The first ever DirectX 10 game demo appeared on the ‘net on Tuesday. I found out about it Wednesday night, when I found some 20 new comments on my D3DX DLL download page. Turns out the site had over 12,000 unique visitors on Wednesday, an order of magnitude above the usual daily few 747s-full.
So that’s a lot of folks unable to run the latest big PC game (it’s „Lost Planet: Extreme Condition”, incidentally) because they’re missing the latest D3DX DLL. Did Capcom actually test on any PCs besides their latest-DirectX-SDK-having dev. machines?
Developers, it’s pretty trivial to create a basic DirectX „redist” and include it in your installer. I know, you’re under enough pressure to ship the game on time as it is. But I added DirectX setup to an NSIS install script at work just recently, and it took minutes to get it working. If you’re bothered about space, you can assume DirectX 9.0c, and just install the incarnation of D3DX that you built your game against. In this configuration, it’ll add a few MB to your installer, which is nothing when your h0t game demo is pushing 500MB anyway. Make sure your installer runs dxsetup with the /silent option, so the user doesn’t get a chance to say „Hey, I’ve already got DirectX!” and cancel it, which I suspect may be the problem in many cases.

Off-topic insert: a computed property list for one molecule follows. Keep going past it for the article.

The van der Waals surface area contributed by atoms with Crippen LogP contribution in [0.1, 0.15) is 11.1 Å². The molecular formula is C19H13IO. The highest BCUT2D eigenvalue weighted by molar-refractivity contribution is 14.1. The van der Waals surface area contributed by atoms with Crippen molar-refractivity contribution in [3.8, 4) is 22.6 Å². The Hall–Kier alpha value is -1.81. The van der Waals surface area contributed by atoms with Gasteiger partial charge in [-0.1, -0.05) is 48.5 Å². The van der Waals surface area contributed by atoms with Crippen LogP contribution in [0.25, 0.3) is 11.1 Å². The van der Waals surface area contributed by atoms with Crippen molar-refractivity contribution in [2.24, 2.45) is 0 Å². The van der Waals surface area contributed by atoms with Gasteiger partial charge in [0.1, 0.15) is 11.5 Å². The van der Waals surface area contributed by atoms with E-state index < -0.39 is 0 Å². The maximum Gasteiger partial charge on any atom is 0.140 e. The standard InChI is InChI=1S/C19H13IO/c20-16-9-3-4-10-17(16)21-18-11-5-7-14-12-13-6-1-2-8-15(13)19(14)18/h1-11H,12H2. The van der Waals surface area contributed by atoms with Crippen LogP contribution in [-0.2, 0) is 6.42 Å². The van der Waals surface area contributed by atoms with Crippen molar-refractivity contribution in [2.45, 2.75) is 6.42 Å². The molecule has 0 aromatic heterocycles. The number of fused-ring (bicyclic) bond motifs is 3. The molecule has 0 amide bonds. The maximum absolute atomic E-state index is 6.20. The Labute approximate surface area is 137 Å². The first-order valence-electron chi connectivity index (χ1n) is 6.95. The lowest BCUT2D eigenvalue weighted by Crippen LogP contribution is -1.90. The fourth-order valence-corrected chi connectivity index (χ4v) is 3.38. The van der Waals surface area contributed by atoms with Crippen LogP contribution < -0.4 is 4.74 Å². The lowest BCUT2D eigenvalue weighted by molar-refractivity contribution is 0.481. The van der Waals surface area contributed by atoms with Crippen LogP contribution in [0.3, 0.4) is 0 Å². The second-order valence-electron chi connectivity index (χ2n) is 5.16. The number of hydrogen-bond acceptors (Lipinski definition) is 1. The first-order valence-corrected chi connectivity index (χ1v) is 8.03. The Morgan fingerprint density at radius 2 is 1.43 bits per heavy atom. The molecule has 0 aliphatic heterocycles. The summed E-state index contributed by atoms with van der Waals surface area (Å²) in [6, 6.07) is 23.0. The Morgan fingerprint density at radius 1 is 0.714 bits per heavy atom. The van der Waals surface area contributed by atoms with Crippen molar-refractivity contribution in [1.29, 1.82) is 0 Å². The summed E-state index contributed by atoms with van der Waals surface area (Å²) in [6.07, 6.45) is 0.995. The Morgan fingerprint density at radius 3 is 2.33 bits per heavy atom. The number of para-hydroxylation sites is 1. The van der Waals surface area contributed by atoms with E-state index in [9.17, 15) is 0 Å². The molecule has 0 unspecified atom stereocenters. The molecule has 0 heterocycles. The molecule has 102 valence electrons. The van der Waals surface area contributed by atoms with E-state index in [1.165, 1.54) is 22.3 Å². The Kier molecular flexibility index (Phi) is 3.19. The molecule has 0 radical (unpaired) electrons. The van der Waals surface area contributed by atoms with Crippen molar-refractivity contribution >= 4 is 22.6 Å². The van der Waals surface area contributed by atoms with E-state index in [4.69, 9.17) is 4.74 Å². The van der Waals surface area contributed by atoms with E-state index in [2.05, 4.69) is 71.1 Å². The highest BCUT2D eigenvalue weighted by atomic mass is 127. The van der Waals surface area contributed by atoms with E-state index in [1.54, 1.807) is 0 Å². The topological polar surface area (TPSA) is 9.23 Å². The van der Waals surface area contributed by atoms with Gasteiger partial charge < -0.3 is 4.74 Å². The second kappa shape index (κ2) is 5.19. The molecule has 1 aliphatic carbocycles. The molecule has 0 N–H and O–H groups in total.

The more gamers have to hunt for DLLs to get their new games running, the more of them are going to jump ship for the plug’n’play ease of the consoles. You can debate the ethics of updating DirectX „by stealth” if you like, but in reality all it’s going to do is copy a DLL or two that the user is bound to need anyway. The core components (D3D9.DLL et al) haven’t been updated since DirectX 9.0c – so if this is already installed (likely), it doesn’t even require a reboot. We’re long past the murky days when installing a new DirectX (like, say, DirectX THREE) could actually break stuff.
Lost Planet is significant in PC games land, since it’s the first commercial game demo to use DirectX 10 on Windows Vista, and the first chance for Geforce 8800 owners to give their pricey early-adopter toys a proper run. In honour of the moment, I downloaded the Lost Planet demo (the DX9 version) and had a go. Sadly, my ageing single core processor and sixth generation graphics card couldn’t really deliver the immersive experience I believe the designers intended. There sure is a lot of snow, though.